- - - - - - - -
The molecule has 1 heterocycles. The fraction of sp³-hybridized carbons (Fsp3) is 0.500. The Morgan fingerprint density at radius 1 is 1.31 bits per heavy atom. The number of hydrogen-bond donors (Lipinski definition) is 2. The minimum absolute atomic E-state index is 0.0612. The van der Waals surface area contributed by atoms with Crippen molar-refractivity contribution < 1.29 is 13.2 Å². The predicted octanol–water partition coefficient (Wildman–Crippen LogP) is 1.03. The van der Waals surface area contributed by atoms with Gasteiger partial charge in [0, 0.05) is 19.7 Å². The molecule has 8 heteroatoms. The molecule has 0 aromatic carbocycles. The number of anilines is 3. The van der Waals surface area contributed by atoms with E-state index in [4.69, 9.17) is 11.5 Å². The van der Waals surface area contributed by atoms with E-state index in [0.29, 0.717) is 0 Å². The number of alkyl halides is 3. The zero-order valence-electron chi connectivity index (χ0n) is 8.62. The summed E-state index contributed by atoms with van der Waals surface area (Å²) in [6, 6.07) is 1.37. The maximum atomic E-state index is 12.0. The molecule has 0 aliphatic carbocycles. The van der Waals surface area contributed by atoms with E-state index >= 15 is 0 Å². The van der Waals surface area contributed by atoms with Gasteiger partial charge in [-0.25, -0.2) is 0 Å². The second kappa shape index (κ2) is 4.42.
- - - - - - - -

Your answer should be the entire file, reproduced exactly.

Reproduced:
The molecule has 1 heterocycles. The fraction of sp³-hybridized carbons (Fsp3) is 0.500. The Morgan fingerprint density at radius 1 is 1.31 bits per heavy atom. The number of hydrogen-bond donors (Lipinski definition) is 2. The minimum absolute atomic E-state index is 0.0612. The van der Waals surface area contributed by atoms with Crippen molar-refractivity contribution < 1.29 is 13.2 Å². The predicted octanol–water partition coefficient (Wildman–Crippen LogP) is 1.03. The van der Waals surface area contributed by atoms with Gasteiger partial charge in [0, 0.05) is 19.7 Å². The molecule has 8 heteroatoms. The molecule has 0 aromatic carbocycles. The number of anilines is 3. The van der Waals surface area contributed by atoms with E-state index in [4.69, 9.17) is 11.5 Å². The van der Waals surface area contributed by atoms with E-state index in [0.29, 0.717) is 0 Å². The number of alkyl halides is 3. The zero-order valence-electron chi connectivity index (χ0n) is 8.62. The summed E-state index contributed by atoms with van der Waals surface area (Å²) in [6, 6.07) is 1.37. The maximum atomic E-state index is 12.0. The molecule has 0 aliphatic carbocycles. The van der Waals surface area contributed by atoms with E-state index >= 15 is 0 Å². The van der Waals surface area contributed by atoms with Gasteiger partial charge in [-0.25, -0.2) is 0 Å². The second kappa shape index (κ2) is 4.42.